• Food Sensitivities vs. True Food Allergies
  • Symptoms for Food Sensitivities
  • What happens when we have Food Sensitivity?
  • Why can we have Food Sensitivities?
  • What can we have Food Sensitivities to?

Food Sensitivities vs. True Food Allergies

Food sensitivities, also called delayed hypersensitivity reactions, involve an immune response in which the body produces antibody immunoglobulins, typically IgG, which occurs more slowly than IgE (true food allergies). The delayed sensitivity can make it tough to identify the food or substance that triggered it since the symptoms can appear several hours to several days after exposure.

True food allergies are much more rare and are triggered mainly but not exclusively by eggs, cow’s milk, nuts, shellfish, soy, wheat, and white fish.1 The IgE antibodies are signaled from a food substance that the body is alarmed by and attach to mast cells in mucous membranes and in connective tissue. This stimulates the release of inflammatory cytokines and histamines, creating a quick response a few minutes to 2 hours after the food is eaten. Symptoms can be closing of the throat, fatigue, tearing, hives, itching, respiratory distress, watery or runny nose, skin rashes, itchy eyes or ears, and sometimes, severe reactions of asthma and anaphylactic shock.1

Symptoms for Food Sensitivities1


  • Chronic headaches
  • Migraines
  • Difficulty Sleeping
  • Dizziness

Mouth and Throat

  • Coughing
  • Sore throat/Hoarseness
  • Swelling or Pain
  • Gagging/Frequently Clearing Throat
  • Sores on Gums, Lips, and Tongue.

Ears, Eyes, and Nose

  • Runny or Stuffy Nose
  • Post-nasal Drip
  • Ringing in the ears
  • Blurred Vision
  • Sinus Problems
  • Watery and Itchy Eyes
  • Ear Infections/hearing loss
  • Sneezing Attacks (e.g. hay fever)
  • Excessive mucus
  • Dark Circles Under Eyes/Swollen, Red, or Sticky Eyelids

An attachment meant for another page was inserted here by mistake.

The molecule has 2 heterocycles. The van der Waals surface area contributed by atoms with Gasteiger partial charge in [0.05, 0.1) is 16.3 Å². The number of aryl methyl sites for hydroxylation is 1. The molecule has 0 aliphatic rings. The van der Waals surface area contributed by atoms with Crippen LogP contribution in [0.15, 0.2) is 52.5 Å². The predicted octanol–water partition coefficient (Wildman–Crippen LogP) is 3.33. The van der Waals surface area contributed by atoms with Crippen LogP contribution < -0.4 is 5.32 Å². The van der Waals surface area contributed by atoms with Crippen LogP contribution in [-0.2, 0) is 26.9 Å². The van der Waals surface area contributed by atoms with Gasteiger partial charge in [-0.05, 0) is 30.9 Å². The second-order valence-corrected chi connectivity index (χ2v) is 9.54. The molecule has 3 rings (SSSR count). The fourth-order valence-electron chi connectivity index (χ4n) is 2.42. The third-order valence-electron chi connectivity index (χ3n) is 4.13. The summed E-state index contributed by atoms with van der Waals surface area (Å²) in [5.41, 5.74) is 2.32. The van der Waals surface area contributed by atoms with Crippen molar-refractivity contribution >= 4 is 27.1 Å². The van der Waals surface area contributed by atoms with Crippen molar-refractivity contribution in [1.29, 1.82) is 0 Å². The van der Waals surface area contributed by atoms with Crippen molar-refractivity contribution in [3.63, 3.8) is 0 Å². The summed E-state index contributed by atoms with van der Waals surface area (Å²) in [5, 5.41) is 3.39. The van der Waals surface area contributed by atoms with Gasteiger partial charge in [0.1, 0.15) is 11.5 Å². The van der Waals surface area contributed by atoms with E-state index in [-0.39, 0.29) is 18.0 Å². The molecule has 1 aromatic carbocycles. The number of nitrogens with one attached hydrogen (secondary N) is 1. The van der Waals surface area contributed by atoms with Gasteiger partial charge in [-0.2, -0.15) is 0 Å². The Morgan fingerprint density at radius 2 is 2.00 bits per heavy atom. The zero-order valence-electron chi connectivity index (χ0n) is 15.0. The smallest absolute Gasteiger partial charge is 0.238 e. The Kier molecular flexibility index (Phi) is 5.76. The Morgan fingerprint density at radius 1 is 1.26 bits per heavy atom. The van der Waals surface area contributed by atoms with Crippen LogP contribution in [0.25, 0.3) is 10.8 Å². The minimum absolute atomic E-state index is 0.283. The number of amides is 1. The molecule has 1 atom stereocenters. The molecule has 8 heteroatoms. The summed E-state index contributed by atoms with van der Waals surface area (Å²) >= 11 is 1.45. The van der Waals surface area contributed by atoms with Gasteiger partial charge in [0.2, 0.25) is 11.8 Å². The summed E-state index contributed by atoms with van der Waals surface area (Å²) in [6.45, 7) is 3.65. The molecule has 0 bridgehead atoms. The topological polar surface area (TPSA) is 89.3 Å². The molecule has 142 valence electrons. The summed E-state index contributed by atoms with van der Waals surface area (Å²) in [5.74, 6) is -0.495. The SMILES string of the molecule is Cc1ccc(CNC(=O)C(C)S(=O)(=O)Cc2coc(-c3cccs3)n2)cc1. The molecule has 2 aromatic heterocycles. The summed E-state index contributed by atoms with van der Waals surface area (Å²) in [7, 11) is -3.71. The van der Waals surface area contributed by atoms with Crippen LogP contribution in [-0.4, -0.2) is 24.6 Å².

Heart and Lungs

  • Irregular heartbeat (palpitations, arrhythmia)
  • Asthma
  • Rapid Heart-beat
  • Chest Pain and Congestion
  • Bronchitis
  • Shortness of Breath/Difficulty Breathing

Gastrointestinal Tract

  • Nausea and/or Vomiting
  • Constipation
  • Diarrhea
  • Irritable Bowel Syndrome
  • Indigestion/Bloating/passing gas
  • Stomach Pain/Cramping
  • Heartburn
  • GERD
  • Ulcers


  • Hives
  • Skin Rashes
  • Psoriasis
  • Eczema
  • Dry Skin
  • Excessive Sweating
  • Acne
  • Hair Loss
  • Irritation Around Eyes

Muscles and Joints

  • General Weakness/Fatigue
  • Aches and Pains of Muscles or Joints
  • Arthritis
  • Swelling
  • Stiffness

Energy and Activity

  • Fatigue
  • Mental Dullness and Memory Lapse
  • Difficulty getting your work done (lack of attention)
  • Apathy
  • Hyperactivity
  • Restlessness

Emotions and mind

  • Mood Swings
  • Anxiety and Tension
  • Fear/Nervousness
  • Anger
  • Irritability
  • Aggressive Behavior
  • Binge Eating or Drinking (food cravings)
  • Depression
  • Confusion/Poor Comprehension/Poor Concentration
  • Difficulty Learning


  • Overweight
  • Underweight
  • Fluid Retention
  • Insomnia
  • Genital Itch
  • Frequent Urination
  • Bed Wetting (Incontinence)

 *In addition to the above symptoms, children with food and/or environmental sensitivities may have attention deficit disorder, behavior problems, learning problems and recurring ear infections.

What happens when we have food sensitivity?

When sensitivity occurs the antibody IgG is stimulated, which then binds to the antigen (foreign substance causing an immune response), forming “immune complexes,” which are clumps of molecules that the immune system disposes of. The larger complexes can be eaten up by the macrophages (specialized cells that recognize, engulf and destroy target substances/cells) in the immune system, while the smaller complexes can bind to tissues, causing problems. IgG antibodies are fairly long lasting and we continue to produce them as long as we eat the offending foods that are alarming the immune system.

Why can we have food sensitivities?

Food sensitivities are most likely to arise in the digestive system and are usually the result of an inability to absorb or digest particular foods or parts of those foods. Because it often takes much longer for symptoms to arise (sometimes days), it can be difficult to identify the offending food or the person is unaware of the link between the symptoms and what he or she has eaten. Its important to identify which foods you are having a reaction to and what the underlying cause may be, such as parasites, candidiasis, bacterial or viral infection, pancreatic insufficiency, enzyme deficiency, medication or poor lifestyle habits.

What can we have sensitivities to?

Any food can have a sensitivity reaction but the most common ones are beef, citrus, dairy products, eggs, corn, pork, and wheat.1 At our naturopathic clinic we have a test of the 96 most common foods eaten and a more comprehensive test of 186 foods.


1. Lipski, Elizabeth. Digestive Wellness: Strengthen the Immune System and Prevent Disease through Healthy Digestion. New York, NY: McGraw-Hill, 2012. Print.